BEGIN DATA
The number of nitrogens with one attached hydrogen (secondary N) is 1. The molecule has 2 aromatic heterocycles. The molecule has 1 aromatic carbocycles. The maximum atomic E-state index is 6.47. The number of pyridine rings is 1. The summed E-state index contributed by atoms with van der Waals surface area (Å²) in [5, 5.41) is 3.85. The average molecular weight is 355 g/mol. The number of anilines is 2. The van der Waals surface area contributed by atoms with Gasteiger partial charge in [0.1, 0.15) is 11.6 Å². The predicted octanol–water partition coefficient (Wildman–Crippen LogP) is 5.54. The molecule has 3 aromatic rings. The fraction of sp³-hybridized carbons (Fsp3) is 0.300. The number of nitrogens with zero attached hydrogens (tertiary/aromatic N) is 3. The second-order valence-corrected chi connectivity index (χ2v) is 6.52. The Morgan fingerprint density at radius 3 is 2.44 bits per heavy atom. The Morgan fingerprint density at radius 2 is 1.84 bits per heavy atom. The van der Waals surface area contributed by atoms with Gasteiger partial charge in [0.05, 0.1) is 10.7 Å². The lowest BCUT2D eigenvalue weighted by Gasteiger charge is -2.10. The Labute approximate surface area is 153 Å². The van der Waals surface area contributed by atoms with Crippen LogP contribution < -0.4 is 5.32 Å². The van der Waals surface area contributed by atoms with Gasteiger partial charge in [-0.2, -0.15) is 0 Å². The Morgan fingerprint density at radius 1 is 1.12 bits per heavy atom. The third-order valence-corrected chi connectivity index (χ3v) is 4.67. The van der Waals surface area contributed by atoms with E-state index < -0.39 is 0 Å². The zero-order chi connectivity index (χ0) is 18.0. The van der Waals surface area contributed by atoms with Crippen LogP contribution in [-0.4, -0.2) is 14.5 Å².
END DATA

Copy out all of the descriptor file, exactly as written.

The number of nitrogens with one attached hydrogen (secondary N) is 1. The molecule has 2 aromatic heterocycles. The molecule has 1 aromatic carbocycles. The maximum atomic E-state index is 6.47. The number of pyridine rings is 1. The summed E-state index contributed by atoms with van der Waals surface area (Å²) in [5, 5.41) is 3.85. The average molecular weight is 355 g/mol. The number of anilines is 2. The van der Waals surface area contributed by atoms with Gasteiger partial charge in [0.1, 0.15) is 11.6 Å². The predicted octanol–water partition coefficient (Wildman–Crippen LogP) is 5.54. The molecule has 3 aromatic rings. The fraction of sp³-hybridized carbons (Fsp3) is 0.300. The number of nitrogens with zero attached hydrogens (tertiary/aromatic N) is 3. The second-order valence-corrected chi connectivity index (χ2v) is 6.52. The Morgan fingerprint density at radius 3 is 2.44 bits per heavy atom. The Morgan fingerprint density at radius 2 is 1.84 bits per heavy atom. The van der Waals surface area contributed by atoms with Gasteiger partial charge in [0.05, 0.1) is 10.7 Å². The lowest BCUT2D eigenvalue weighted by Gasteiger charge is -2.10. The Labute approximate surface area is 153 Å². The van der Waals surface area contributed by atoms with Crippen LogP contribution < -0.4 is 5.32 Å². The van der Waals surface area contributed by atoms with Gasteiger partial charge in [-0.2, -0.15) is 0 Å². The Morgan fingerprint density at radius 1 is 1.12 bits per heavy atom. The third-order valence-corrected chi connectivity index (χ3v) is 4.67. The van der Waals surface area contributed by atoms with E-state index < -0.39 is 0 Å². The zero-order chi connectivity index (χ0) is 18.0. The van der Waals surface area contributed by atoms with Crippen LogP contribution in [-0.4, -0.2) is 14.5 Å².